In any case, let us return to the specific context of 1 Corinthians 2. Paul writes, “Where is the one who is wise? Where is the scribe? Where is the debater of this age? Has not God made foolish the wisdom of the world?” (1 Cor 1:20). The one who is wise, the scribe, and the debater are clearly human individuals. Paul, moreover, refers to human strength (1:25); “a human perspective,” and things that are “foolish” and “weak” (1:27), “despised in the world” and insignificant (1:28), and to “human wisdom” (2:13). He furthermore adds that his desire is that the Corinthian faith “not rest in the wisdom of men but in the power of God” (2:5), and that, though he imparted wisdom, it was “not a wisdom of this age or of the rulers of this age, who are doomed to pass away,” (2:6). It is in this context that we arrive at 2:8: “None of the rulers of this age understood this, for if they had, they would not have crucified the Lord of glory.” The text continues, “What no eye has seen, nor ear heard, nor the heart of man imagined, what God has prepared for those who love him” (v. 9). Paul goes on to write, “For who knows a person’s thoughts except the spirit of that person, which is in him? So also no one comprehends the thoughts of God except the Spirit of God,” (v. 11) Paul’s primary referent appears to be humans the whole way through, not demonic forces. What Paul writes next supports this case yet further: “Now we have received not the spirit of the world, but the Spirit who is from God, that we might understand the things freely given us by God. And we impart this in words not taught by human wisdom but taught by the Spirit, interpreting spiritual truths to those who are spiritual. The natural person does not accept the things of the Spirit of God, for they are folly to him, and he is not able to understand them because they are spiritually discerned. The spiritual person judges all things, but is himself to be judged by no one. ‘For who has understood the mind of the Lord so as to instruct him?’ But we have the mind of Christ” (vv. 12-16, emphasis added).
Thus, while Carrier’s reading of this text is not entirely impossible, by far the more plausible interpretation of this text, it seems to me, is that the rulers being spoken of here are indeed primarily human rulers, not demonic or spiritual forces. However, even if it be conceded that the referent in this text is spiritual forces, this does not support Carrier’s thesis since apocalyptic Jews believed that demons acted through human agency. For example, in the book of Daniel, Gabriel tells Daniel, “The prince of the kingdom of Persia withstood me twenty-one days, but Michael, one of the chief princes, came to help me, for I was left there with the kings of Persia,” (Daniel 10:13).
On the Night He was Betrayed (1 Cor 11:23-26): Carrier notes, rightly, that the verb παραδίδωμι, often translated in 1 Corinthians 11:23 as “to betray”, can also mean “to hand over.” Indeed, this same verb is even used of Jesus “giving up” His spirit at the time of his death (Jn 19:30). While “to betray” is certainly within this verb’s semantical range, Carrier is correct that this is an interpretive translation, based on the gospel accounts, and that “on the night He was handed over” – a reading that is consistent with Carrier’s thesis – would be an equally permissible translation. It is, however, more likely than not that betrayal is what Paul had in mind. All three of the synoptic gospels use this same verb in reporting Judas’ betrayal of Jesus and in those texts the “handing over” has connotations of betrayal (Mt 10:4; Mk 14:11; Lk 24:7).
Of further relevance here is Paul’s statement, also in this same chapter, that Jesus “took bread, and when he had given thanks, he broke it, and said, ‘This is my body, which is for you. Do this in remembrance of me.’ In the same way also he took the cup, after supper, saying, ‘This cup is the new covenant in my blood. Do this, as often as you drink it, in remembrance of me,’” (1 Cor 11:23-25). Carrier maintains that the meal being spoken of here is not an actual event that took place on earth, but something entirely hallucinated by Paul.  In support of this, he points to Paul’s words that “I received from the Lord what I also delivered to you,” (1 Cor 11:23). Thus, Carrier argues, this is information He has received directly from Jesus, and not from the apostles. However, Alfred Plummer and Archibald Robertson note, “why assume a supernatural communication when a natural one was ready at hand? It would be easy for St Paul to learn everything from some of the Twelve. But what is important is, not the mode of the communication, but the source. In some way or other St Paul received this from Christ, and its authenticity cannot be gainsaid; but his adding ἀπὸ ταῦ Κυρίου is no guide as to the way in which he received it.”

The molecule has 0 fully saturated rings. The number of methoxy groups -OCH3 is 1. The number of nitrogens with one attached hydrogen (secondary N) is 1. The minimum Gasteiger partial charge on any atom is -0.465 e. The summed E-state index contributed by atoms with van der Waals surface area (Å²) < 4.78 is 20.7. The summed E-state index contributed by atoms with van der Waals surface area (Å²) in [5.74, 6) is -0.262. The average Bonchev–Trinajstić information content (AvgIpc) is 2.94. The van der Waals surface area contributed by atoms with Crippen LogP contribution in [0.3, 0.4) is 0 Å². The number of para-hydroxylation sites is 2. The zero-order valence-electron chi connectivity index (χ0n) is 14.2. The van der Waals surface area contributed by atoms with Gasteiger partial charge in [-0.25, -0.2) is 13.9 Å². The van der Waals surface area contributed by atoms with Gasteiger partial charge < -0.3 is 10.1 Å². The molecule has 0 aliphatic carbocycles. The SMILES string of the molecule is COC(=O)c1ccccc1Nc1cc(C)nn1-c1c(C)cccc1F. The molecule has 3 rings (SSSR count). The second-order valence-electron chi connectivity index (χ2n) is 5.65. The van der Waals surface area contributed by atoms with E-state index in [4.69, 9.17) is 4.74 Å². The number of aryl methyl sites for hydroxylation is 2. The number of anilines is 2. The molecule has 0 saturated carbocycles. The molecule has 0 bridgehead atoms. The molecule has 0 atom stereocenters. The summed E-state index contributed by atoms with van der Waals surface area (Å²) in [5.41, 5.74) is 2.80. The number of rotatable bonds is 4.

The Jews who killed the Lord Jesus (1 Thes 2:15): Paul writes, “For you, brothers, became imitators of the churches of God in Christ Jesus that are in Judea. For you suffered the same things from your own countrymen as they did from the Jews, who killed both the Lord Jesus and the prophets, and drove us out, and displease God and oppose all mankind by hindering us from speaking to the Gentiles that they might be saved—so as always to fill up the measure of their sins. But wrath has come upon them at last!” (1 Thes 2:14-16). Carrier argues that this text is an interpolation, and was not originally part of Paul’s letter. However, not a single sufficiently complete manuscript lacks this text, so the arguments for supposing this text to be an interpolation rest entirely on considerations besides textual critical ones. The reason why some scholars have viewed this text as a scribal interpolation is because, though the epistle was written around 51 A.D., the fall of Jerusalem (70 A.D.) appears to be in view, especially in verse 16b. However, David J. Williams points out that “there is nothing that compels us to identify this passage and, in particular, the second half of verse 16 with that disaster. An alternative suggestion (always assuming that the reference is to something past and not future) contends that Paul had in mind the series of disasters in A.D. 49 involving Jews, including a massacre in the temple (Josephus, War 2.224–227; Ant. 20.105–112) and their expulsion from Rome (Suetonuis, Claudius 25.4; cf. Acts 18:2 and see further, Williams, Acts, pp. 319f.). But in the context of this letter and in the light of 1:10 especially, it may be best to understand the reference as eschatological—the wrath is yet to come upon them. In this case the aorist (past) tense would be functioning in the prophetic manner to express what is future.”  The grounds for presuming this text to be an interpolation therefore seem to be quite weak.